By Nanea, a private equity insider
Last week, the New York Times reported on its successful effort to unseal evidence in a lawsuit alleging that the biggest private equity firms (so called “mega-buyout” shops) colluded to limit competition with one another during the Buyout Boom that preceded the financial crisis.
The story made me think about some of my own, non-business-related experiences with cooperative behavior among private equity rivals. For example, I’ve been offered (and accepted) coast-to-coast rides on the private jets of rivals who were attending the same industry event with me and were headed to the same place next. This practice, by the way, of offering a competitor an empty seat on one’s jet is extremely common in the industry, to the point where it is almost impolite not to extend the offer to peers. Similarly, I remember once being in the office of one of the industry titans (to preserve my own anonymity, I’m going to say that it was one of these guys: Kravis (KKR), Schwarzman (Blackstone), Rubenstein (Carlyle), or Coulter (TPG)). He stepped away from our meeting for a moment to take a call from a competitor. The purpose of the call? Not to collude on a bid, at least as far as I could tell. Rather, it was to discuss the fact that both of them were, by coincidence, pursuing rental of the same vacation house for the same time. The guy I was meeting with had contacted the other guy to say that he would withdraw if the other guy wanted the house.
I offer these stories not to suggest that private equity titans are boy scouts. Rather, I am trying to illustrate that skilled deal makers generally cultivate, in addition to the expected competitive instincts, a degree of cooperative behavior among themselves . The reasons for competition are obvious. The reasons for cooperation, perhaps less so. Most fundamentally, deal-making requires cooperation because people don’t like to make deals with people whom they despise. This reality reinforces a reasonably high level of social graces among private equity people. By contrast, hedge fund titans tend to be much less socially adept, because they buy and sell securities on computer screens, and therefore don’t need to cultivate the ability to be liked. Cooperative behavior is also important in private equity because private equity dealmakers rely on many, many others to succeed. Hedge fund guys are capitalism’s rugged individualists who can, in theory, sit alone in a dark room and make billions using only a Bloomberg terminal and a few other computers. By contrast, private equity people are the “it takes a village…” crowd who need sellers to buy businesses from, bankers to finance them, and portfolio company managements to work for them. They also frequently need capital partners to write checks for parts of the deal when potential buyouts are too big for them to take on by themselves.
It’s this “cooperation with capital partners” part that has gotten the private equity firms into trouble. The New York Times story quotes emails among various private equity firm executives where they appear to be agreeing to not compete with one another in various situations where one or another of the firms was bidding on a potential buyout. If that’s actually what happened, the sellers (public shareholders in many cases) may have lost out on a meaningfully higher purchase price for deals because the prospective buyers were colluding with one another.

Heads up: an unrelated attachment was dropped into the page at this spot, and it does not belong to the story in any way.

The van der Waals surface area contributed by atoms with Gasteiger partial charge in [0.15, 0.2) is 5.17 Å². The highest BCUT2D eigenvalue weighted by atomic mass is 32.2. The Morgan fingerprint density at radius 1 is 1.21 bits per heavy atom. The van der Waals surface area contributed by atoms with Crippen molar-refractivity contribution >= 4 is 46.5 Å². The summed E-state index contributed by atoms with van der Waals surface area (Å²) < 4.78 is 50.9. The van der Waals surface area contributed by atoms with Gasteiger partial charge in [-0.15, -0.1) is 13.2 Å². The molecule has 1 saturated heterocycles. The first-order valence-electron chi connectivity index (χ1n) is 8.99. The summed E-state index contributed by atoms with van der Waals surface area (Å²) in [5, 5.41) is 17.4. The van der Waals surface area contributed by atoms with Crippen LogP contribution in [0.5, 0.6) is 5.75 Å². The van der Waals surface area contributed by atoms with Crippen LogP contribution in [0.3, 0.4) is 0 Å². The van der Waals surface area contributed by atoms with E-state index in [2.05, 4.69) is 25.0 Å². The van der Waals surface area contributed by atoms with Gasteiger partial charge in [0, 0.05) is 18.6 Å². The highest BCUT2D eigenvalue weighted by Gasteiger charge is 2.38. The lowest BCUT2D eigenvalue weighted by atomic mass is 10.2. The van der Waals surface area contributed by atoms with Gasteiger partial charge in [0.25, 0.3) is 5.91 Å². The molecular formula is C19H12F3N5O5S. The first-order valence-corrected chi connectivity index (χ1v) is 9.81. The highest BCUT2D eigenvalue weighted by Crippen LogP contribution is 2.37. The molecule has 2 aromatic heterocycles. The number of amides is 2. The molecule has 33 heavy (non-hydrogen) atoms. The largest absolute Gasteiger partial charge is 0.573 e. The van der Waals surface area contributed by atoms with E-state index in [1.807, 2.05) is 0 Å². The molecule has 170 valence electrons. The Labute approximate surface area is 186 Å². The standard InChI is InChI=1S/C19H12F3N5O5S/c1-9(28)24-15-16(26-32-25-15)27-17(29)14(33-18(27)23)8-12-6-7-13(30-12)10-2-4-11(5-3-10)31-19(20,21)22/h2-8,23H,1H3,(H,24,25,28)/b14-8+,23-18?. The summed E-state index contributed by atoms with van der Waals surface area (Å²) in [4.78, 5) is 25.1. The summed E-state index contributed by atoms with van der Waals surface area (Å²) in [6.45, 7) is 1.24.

A wrinkle that the NYT piece doesn’t highlight, but which was a key part of the behavior in question, is that the very large private equity firms commonly formed consortia (informally referred to as “clubs”) to do many of the biggest deals during the 2003-2007 buyout boom. Were the PE firms buying companies together in order to hold down prices, or was there another reason? The answer is probably, “it depends.” Many of the very large deals that were done in this time frame were too big for any one firm to take on alone. So that was sometimes a clear reason for cooperation unrelated to restraint of trade.
I remember seeing Jim Coulter, CEO of TPG, make a presentation in 2006 on this topic to a large audience. His essential message was that the largest private equity firms, of which TPG is one, have fewer competitors when they bid on deals than the non-mega buyout firms do, and therefore obtain more favorable pricing than smaller deals offered to other firms. He had extensive transaction data from investment banks purporting to support his claim, which he displayed in PowerPoint slides. Coulter offered a straightforward reason why big deals have relatively few bidders: only a handful of firms have the capital to bid on them (basically TPG, Bain Capital, Blackstone, Apollo, Carlyle, and KKR). And the very largest deals of all, he pointed out, require consortia that even further reduces competition.
The evidence unearthed in legal proceedings suggests that the largest private equity firms sought, in some cases, to even further dampen the competition for large deals below the level Coulter claimed. They pushed their cooperative impulses too far, probably all the while congratulating themselves about how civilized it felt—kind of like withdrawing when the other guy wants the vacation house.